"Device security hanging on a dialog box. What could possibly go wrong with that?"
That's just to install the app.
Apps are still sandboxed on non-jailbroken iOS devices. Meaning that after being installed, this app still won't have access to anything interesting.
The app can request access to the user's contact list but this requires the user to agree to another dialog box. Likewise with location. That's the extent of the "harmful" data that an app can access.
So you are saying Apple users are so smart, they won't click allow?
So to clarify this for me as I want to understand these amazing people that buy Apple products....they read the permissions of any App from the app store they install and still have accepted that their personal contacts, images and phone calls and god knows what else be shipped of to some unknown location in some foreign land?
So prey tell, who is the smartest, the one that agrees to giving away all their own (and others) personal information or the ones that blindly click any box they see so they can play the latest freemium game?
Did they steal a valid MDM certificate from some corporation? That's kind of what it sounds like, but it isn't clear. Or did they use social engineering or other tactics to get someone to sign a falsified certificate for them? More information would be nice. Was the whole exploit hinging on this certificate so that revocation takes care of it, or is that just a finger in the dike until it can be permanently addressed with a patch to OS X and/or iOS?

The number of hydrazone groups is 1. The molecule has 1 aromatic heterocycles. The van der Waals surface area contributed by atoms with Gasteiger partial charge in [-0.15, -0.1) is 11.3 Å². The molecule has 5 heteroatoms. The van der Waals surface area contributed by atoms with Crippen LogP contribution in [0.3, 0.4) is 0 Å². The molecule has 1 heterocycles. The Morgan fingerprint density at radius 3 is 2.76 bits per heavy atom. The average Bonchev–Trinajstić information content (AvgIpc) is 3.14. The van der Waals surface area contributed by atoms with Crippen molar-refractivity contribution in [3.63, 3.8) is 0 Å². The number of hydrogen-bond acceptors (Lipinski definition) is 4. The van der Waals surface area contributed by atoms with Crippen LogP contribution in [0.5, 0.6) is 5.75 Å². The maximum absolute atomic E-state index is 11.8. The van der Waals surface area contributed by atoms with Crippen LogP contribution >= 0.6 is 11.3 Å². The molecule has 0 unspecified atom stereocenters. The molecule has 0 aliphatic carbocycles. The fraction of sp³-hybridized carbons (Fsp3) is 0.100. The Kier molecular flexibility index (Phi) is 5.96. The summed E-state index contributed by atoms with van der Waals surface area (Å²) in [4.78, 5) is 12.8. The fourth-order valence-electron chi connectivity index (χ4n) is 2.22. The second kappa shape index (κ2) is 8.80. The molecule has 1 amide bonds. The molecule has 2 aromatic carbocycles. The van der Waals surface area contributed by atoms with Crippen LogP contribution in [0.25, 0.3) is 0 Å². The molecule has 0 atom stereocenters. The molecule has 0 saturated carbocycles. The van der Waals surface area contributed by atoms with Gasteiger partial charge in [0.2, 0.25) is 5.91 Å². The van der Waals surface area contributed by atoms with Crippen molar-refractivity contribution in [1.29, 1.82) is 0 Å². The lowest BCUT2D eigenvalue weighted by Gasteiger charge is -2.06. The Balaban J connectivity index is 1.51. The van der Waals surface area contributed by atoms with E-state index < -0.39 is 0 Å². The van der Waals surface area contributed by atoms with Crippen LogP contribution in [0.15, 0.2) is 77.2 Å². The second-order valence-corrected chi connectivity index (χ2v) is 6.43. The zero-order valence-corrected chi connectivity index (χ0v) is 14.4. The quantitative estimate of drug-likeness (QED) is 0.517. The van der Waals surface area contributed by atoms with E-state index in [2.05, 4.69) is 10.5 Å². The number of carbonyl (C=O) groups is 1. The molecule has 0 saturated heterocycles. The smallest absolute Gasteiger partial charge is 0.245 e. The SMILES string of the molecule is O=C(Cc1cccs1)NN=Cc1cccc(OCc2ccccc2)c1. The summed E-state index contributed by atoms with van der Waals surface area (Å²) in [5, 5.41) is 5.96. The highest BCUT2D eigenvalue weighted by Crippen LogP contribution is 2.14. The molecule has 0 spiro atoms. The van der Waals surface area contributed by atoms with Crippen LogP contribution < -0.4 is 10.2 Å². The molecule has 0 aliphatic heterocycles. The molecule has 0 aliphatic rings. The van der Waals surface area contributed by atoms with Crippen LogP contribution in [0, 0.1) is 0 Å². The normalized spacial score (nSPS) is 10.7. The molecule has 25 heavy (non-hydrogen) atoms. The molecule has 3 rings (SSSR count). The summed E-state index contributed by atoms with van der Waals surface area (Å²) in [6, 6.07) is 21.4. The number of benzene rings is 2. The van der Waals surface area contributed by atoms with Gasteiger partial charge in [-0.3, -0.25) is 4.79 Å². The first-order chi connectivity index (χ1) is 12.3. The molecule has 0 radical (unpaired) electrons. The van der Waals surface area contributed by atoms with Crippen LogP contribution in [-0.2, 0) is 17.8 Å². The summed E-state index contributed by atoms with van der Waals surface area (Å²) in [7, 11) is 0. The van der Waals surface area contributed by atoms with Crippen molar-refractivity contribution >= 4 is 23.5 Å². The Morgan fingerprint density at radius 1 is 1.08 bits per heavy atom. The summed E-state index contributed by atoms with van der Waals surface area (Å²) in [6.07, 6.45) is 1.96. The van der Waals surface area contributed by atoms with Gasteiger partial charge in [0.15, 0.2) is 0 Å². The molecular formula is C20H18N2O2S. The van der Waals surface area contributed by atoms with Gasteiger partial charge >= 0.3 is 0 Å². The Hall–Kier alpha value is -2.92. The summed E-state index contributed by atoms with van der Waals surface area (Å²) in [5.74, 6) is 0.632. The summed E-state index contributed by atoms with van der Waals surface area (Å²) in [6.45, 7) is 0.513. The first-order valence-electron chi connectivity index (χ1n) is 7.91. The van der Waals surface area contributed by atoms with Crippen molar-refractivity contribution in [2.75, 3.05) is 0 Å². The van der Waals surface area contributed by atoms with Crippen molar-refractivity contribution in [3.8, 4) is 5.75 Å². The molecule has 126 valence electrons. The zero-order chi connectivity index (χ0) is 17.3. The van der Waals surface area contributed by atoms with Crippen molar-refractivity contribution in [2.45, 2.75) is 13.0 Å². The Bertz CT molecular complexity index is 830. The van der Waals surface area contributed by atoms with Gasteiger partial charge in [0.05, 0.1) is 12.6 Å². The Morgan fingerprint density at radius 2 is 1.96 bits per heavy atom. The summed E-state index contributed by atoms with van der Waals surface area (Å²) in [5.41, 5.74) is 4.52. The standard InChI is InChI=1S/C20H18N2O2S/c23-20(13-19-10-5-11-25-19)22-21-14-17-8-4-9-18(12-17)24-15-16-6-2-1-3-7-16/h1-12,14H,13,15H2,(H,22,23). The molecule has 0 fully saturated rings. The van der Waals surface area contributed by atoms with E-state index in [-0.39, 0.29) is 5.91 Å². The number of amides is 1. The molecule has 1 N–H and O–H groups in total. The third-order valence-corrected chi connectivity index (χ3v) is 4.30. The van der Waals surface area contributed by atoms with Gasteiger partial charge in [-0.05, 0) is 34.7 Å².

Since this is an exploit depending on malicious software on a Mac, I can't help but wonder if malicious software on a Windows machine work equally well, or is there something special about using a Mac (i.e. the iPhone "trusts" it more?) It is pretty simple to deliver malware to a PC, and most iPhone owners will have a PC rather than a Mac, so it is interesting that the vector used a Mac. It seems there must be something different about the way an iPhone talks to or trusts a Mac that makes the malware possible there, otherwise they would have delivered the payload via Windows or made it dual platform.
That is what I came here to say. Surely the issue here isn't the malware itself, that's just a bit of software. The issue is how they've managed to sign it with a legitimate Apple certificate and whether this hole has been plugged. If it hasn't, what's to stop them repeating the process with the new certificate?
The certificate is not an Apple certificate. It's an "Enterprise license" certificate, which allows companies to write their own software, sign it with the certificate, ask their employees to install the certificate and then these employees can run the enterprise software. This doesn't work unless the owner of the phone willingly installs that Enterprise certificate.
So, and I may be getting this wrong here, there is a social attack vector where you install what seems to be a completely legit (and possibly useful) app, potentially using a freemium model to make it more immediately attractive but which installs the Enterprise Licence, at which point you have opened up the door for any additional apps using that are signed with that certificate, even if it is a year later (as long as it is before the revocation date)?
Not that I like saying it, but when comments like that appear:
Yes, iOS is more secure, at least than for example Android.
This is obvious ot any tech-literate. Only a tech-illiterate, or a heavily biased mind, would say something else.
Android allows install of any app without any signing, has a tricky capability system that most users can't understand, and that in most installations users can't do much about the apps capabilities. Apps can get to more data and other systems on Android, which is sometimes useful but opens up to more ways of compromising data and software (which is exactly why iOS don't allow those extra ways).